A civil war has broken out in within the GOP, with Trump supporters vowing to take vengeance on Republicans not supporting his campaign.
Republican politicians are fleeing from the Trump campaign after Friday’s release of a newly uncovered video from 2005 in which he brags about groping women.
By 6:30 PM (EDT) Saturday night, more than 50 Republicans had denounced Donald Trump and his vile words about women, many of them withdrawing their endorsements and asking him to step down; and the list keeps getting longer.
On Monday, Speaker Paul Ryan held a phone conference with House Republicans announcing that he would no longer be defending Trump or campaigning for him and that he would be focusing his efforts on down-ballot races. “You all need to do what’s best for you in your district,” he advised Republican House members.
Retaliation by Trump was swift, with The Telegraph reporting that: “On Twitter, he attacked the some three dozen defectors as ‘self righteous hypocrites.’ At rallies, he assured his supporters that these politicians are not leaving because he is a sleazy, lady-groping casino boss; it’s because he is speaking truth to power and standing up to ‘corrupt’ Washington.”
As NBC News reports, Trump is not only using Twitter to hit back at Republicans, he is looking to mobilize his base and “lead them into battle as GOP civil war breaks out.”
The recent defections from Trump amount to an unprecedented rejection of a nominee by their own party, but it was only the first volley in the GOP’s civil war. Trump and his supporters are now returning fire themselves by lashing out at defectors, promising political retribution, and finding new targets for his base’s rage as election day nears.
With polls showing a Trump collapse, the infighting could push Republican losses to new heights if the party can’t get it under control before election day.
Steve Benen of The Rachel Maddow Show writes on their blog today that “At Trump campaign headquarters… the candidate’s chief spokesperson is threatening the party with an alarming warning: Trump voters will reject down-ballot Republicans.”
The Washington Post reports that Republican politics have “tumbled toward anarchy” and quotes a former GOP senator saying, “It’s every person for himself or herself right now.”
The New York Times reports that Republican losses in the Senate due to this clash could be devastating:
But disavowing Mr. Trump, whose supporters make up the largest share of the Republican base, risks alienating those voters, potentially a no less lethal choice for Senate candidates in key races. And if Mr. Trump loses to Hillary Clinton, as polls now indicate is likely, the loss of those Senate contests could be crushing for a party that was already teetering and counting on a chance to rebuild after the election. An NBC News/Wall Street Journal poll conducted just before the debate showed Mr. Trump’s support cratering, with Mrs. Clinton assuming an 11-point lead nationally.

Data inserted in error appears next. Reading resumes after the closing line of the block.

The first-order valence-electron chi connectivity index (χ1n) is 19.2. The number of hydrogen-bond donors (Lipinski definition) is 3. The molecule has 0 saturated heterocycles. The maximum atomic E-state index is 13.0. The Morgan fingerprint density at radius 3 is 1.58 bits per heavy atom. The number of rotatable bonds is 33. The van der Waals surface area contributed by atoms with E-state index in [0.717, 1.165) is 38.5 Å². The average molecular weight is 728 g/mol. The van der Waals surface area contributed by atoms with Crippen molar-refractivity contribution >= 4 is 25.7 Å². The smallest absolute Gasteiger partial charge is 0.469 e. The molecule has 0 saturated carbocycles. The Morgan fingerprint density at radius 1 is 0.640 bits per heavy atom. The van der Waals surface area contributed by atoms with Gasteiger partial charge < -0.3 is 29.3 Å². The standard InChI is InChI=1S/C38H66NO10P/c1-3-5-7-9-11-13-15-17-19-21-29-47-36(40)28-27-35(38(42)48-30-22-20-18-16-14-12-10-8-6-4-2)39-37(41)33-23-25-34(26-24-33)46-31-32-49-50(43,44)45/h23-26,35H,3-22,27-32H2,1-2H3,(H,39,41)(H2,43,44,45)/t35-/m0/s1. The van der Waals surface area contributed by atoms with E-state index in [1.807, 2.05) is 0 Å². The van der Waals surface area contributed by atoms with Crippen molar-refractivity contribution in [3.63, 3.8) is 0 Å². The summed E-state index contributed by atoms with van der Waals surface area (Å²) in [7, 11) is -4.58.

The Rachel Maddow Blog reports that around midday Monday: “Trump’s Republican backers protested outside RNC headquarters – one carried a sign that read, ‘Better to grab a p***y than to be one’ – at a gathering that was reportedly organized by Trump’s state director in Virginia, who was later removed from his post.”
NBC News talked to Trump supporters at a Trump rally in Pennsylvania Monday evening. Angie Stroud, 52, told NBC that she knows every single name of Republicans who have denounced Trump, adding that she keeps an updated list on her Facebook page for other Trump supporters to reference.
“I won’t vote for any of them,” she said, adding:”The only thing worse than a Democrat is a Republican who acts like a Democrat.”
Many attendees expressed bewilderment with the reaction to the 2005 tape. “Nobody has the guts to take the gloves off on the Clintons until Trump, and they jump ship over a tape?” Jim Dodson said of the GOP dissenters.
Others spoke of targeting specific Republicans like Speaker Ryan. “People will not be happy with Paul Ryan,” Carol Stofflet said, adding: “They’ll remember it when he wants to run again for any public office.”
The New York Times reported similar opinions when talking to Trump supporters in Arizona. For instance “Paula Barche Rupnik, a Republican from Scottsdale, Ariz., was planning to vote for Senator John McCain in his re-election campaign this year. But she changed her mind this weekend, after he rescinded his support for Donald J. Trump.”
“I want to send a message to John McCain,” said Ms. Rupnik, 58, told The New York Times. “If he doesn’t get elected, the American people that support Trump are going to blame it on those Republicans who didn’t support him.”
Stephen Cotta, 61, a Navy veteran who owns a cannabis testing lab in Tempe, described Mr. McCain as a “traitor” and echoed Mr. Trump’s view that he was “not a hero.” Mr. Cotta said he, too, would vote for Ms. Kirkpatrick.
“If you can see McCain and Hillary aren’t that far apart on their philosophies, O.K., that’s why they can stand up so adamantly to Trump,” Mr. Cotta said.
The New York Times adds that “There was similar disgust among Mr. Trump’s supporters in New Hampshire, where Senator Kelly Ayotte — locked in a tight re-election battle against Gov. Maggie Hassan, a Democrat — became the first senator to disavow Mr. Trump after the recording’s publication.”
“I think the Republican Party is out for itself,” said Buddy Greene, adding: “They are not looking at issues of regular folk in the country.”
It appears that the more Trump becomes isolated from the Republican Party, the greater the damage might be in down-ballot races. We certainly hope so.